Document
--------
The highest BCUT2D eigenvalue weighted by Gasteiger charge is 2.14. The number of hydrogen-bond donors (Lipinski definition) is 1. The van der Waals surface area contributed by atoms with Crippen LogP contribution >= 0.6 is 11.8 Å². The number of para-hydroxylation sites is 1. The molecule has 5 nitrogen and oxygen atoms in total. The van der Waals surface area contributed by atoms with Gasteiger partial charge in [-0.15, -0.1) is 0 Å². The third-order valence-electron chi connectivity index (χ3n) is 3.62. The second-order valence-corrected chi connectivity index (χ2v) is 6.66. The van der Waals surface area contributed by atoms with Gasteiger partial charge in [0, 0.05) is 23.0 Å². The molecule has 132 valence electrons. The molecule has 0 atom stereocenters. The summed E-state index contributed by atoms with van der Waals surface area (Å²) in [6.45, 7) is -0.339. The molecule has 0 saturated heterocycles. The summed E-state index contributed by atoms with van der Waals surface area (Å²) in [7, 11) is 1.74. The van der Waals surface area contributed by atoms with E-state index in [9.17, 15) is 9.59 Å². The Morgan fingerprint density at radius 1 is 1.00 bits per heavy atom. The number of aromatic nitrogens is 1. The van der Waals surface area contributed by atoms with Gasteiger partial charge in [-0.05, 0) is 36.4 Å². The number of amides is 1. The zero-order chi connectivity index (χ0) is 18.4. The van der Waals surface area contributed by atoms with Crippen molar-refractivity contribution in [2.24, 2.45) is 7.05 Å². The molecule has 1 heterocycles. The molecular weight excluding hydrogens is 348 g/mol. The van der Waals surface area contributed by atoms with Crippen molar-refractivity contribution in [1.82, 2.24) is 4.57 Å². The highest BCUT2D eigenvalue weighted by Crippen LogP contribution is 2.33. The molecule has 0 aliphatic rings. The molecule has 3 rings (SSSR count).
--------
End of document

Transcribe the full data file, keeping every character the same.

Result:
The highest BCUT2D eigenvalue weighted by Gasteiger charge is 2.14. The number of hydrogen-bond donors (Lipinski definition) is 1. The van der Waals surface area contributed by atoms with Crippen LogP contribution >= 0.6 is 11.8 Å². The number of para-hydroxylation sites is 1. The molecule has 5 nitrogen and oxygen atoms in total. The van der Waals surface area contributed by atoms with Gasteiger partial charge in [-0.15, -0.1) is 0 Å². The third-order valence-electron chi connectivity index (χ3n) is 3.62. The second-order valence-corrected chi connectivity index (χ2v) is 6.66. The van der Waals surface area contributed by atoms with Gasteiger partial charge in [0, 0.05) is 23.0 Å². The molecule has 132 valence electrons. The molecule has 0 atom stereocenters. The summed E-state index contributed by atoms with van der Waals surface area (Å²) in [6.45, 7) is -0.339. The molecule has 0 saturated heterocycles. The summed E-state index contributed by atoms with van der Waals surface area (Å²) in [7, 11) is 1.74. The van der Waals surface area contributed by atoms with E-state index in [9.17, 15) is 9.59 Å². The Morgan fingerprint density at radius 1 is 1.00 bits per heavy atom. The number of aromatic nitrogens is 1. The van der Waals surface area contributed by atoms with Gasteiger partial charge in [-0.05, 0) is 36.4 Å². The number of amides is 1. The zero-order chi connectivity index (χ0) is 18.4. The van der Waals surface area contributed by atoms with Crippen molar-refractivity contribution in [2.24, 2.45) is 7.05 Å². The molecule has 1 heterocycles. The molecular weight excluding hydrogens is 348 g/mol. The van der Waals surface area contributed by atoms with Crippen molar-refractivity contribution in [1.82, 2.24) is 4.57 Å². The highest BCUT2D eigenvalue weighted by Crippen LogP contribution is 2.33. The molecule has 0 aliphatic rings. The molecule has 3 rings (SSSR count).